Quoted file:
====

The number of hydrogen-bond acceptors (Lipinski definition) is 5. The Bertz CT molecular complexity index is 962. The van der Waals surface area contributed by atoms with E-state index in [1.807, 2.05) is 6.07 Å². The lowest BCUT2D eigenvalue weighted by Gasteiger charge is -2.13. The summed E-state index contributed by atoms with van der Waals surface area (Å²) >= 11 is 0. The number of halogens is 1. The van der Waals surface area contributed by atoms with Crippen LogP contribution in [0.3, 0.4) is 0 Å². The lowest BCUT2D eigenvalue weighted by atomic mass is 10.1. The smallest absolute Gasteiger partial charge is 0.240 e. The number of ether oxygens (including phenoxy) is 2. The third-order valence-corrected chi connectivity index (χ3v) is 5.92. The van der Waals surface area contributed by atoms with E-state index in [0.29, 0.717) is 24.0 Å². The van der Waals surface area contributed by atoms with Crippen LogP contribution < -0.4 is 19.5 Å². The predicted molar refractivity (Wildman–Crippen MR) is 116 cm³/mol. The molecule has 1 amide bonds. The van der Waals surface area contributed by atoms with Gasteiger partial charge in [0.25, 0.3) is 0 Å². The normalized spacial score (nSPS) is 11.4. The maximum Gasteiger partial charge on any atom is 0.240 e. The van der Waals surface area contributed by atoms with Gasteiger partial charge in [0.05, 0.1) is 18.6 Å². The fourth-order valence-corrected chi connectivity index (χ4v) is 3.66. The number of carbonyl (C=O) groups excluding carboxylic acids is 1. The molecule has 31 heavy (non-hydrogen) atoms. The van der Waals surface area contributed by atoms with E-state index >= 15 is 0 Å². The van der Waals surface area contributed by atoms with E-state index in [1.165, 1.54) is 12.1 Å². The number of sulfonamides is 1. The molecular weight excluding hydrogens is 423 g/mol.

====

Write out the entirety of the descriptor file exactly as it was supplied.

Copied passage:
The number of hydrogen-bond acceptors (Lipinski definition) is 5. The Bertz CT molecular complexity index is 962. The van der Waals surface area contributed by atoms with E-state index in [1.807, 2.05) is 6.07 Å². The lowest BCUT2D eigenvalue weighted by Gasteiger charge is -2.13. The summed E-state index contributed by atoms with van der Waals surface area (Å²) >= 11 is 0. The number of halogens is 1. The van der Waals surface area contributed by atoms with Crippen LogP contribution in [0.3, 0.4) is 0 Å². The lowest BCUT2D eigenvalue weighted by atomic mass is 10.1. The smallest absolute Gasteiger partial charge is 0.240 e. The number of ether oxygens (including phenoxy) is 2. The third-order valence-corrected chi connectivity index (χ3v) is 5.92. The van der Waals surface area contributed by atoms with E-state index in [0.29, 0.717) is 24.0 Å². The van der Waals surface area contributed by atoms with Crippen LogP contribution < -0.4 is 19.5 Å². The predicted molar refractivity (Wildman–Crippen MR) is 116 cm³/mol. The molecule has 1 amide bonds. The van der Waals surface area contributed by atoms with Gasteiger partial charge in [0.25, 0.3) is 0 Å². The normalized spacial score (nSPS) is 11.4. The maximum Gasteiger partial charge on any atom is 0.240 e. The van der Waals surface area contributed by atoms with Gasteiger partial charge in [0.05, 0.1) is 18.6 Å². The fourth-order valence-corrected chi connectivity index (χ4v) is 3.66. The number of carbonyl (C=O) groups excluding carboxylic acids is 1. The molecule has 31 heavy (non-hydrogen) atoms. The van der Waals surface area contributed by atoms with E-state index >= 15 is 0 Å². The van der Waals surface area contributed by atoms with E-state index in [1.165, 1.54) is 12.1 Å². The number of sulfonamides is 1. The molecular weight excluding hydrogens is 423 g/mol.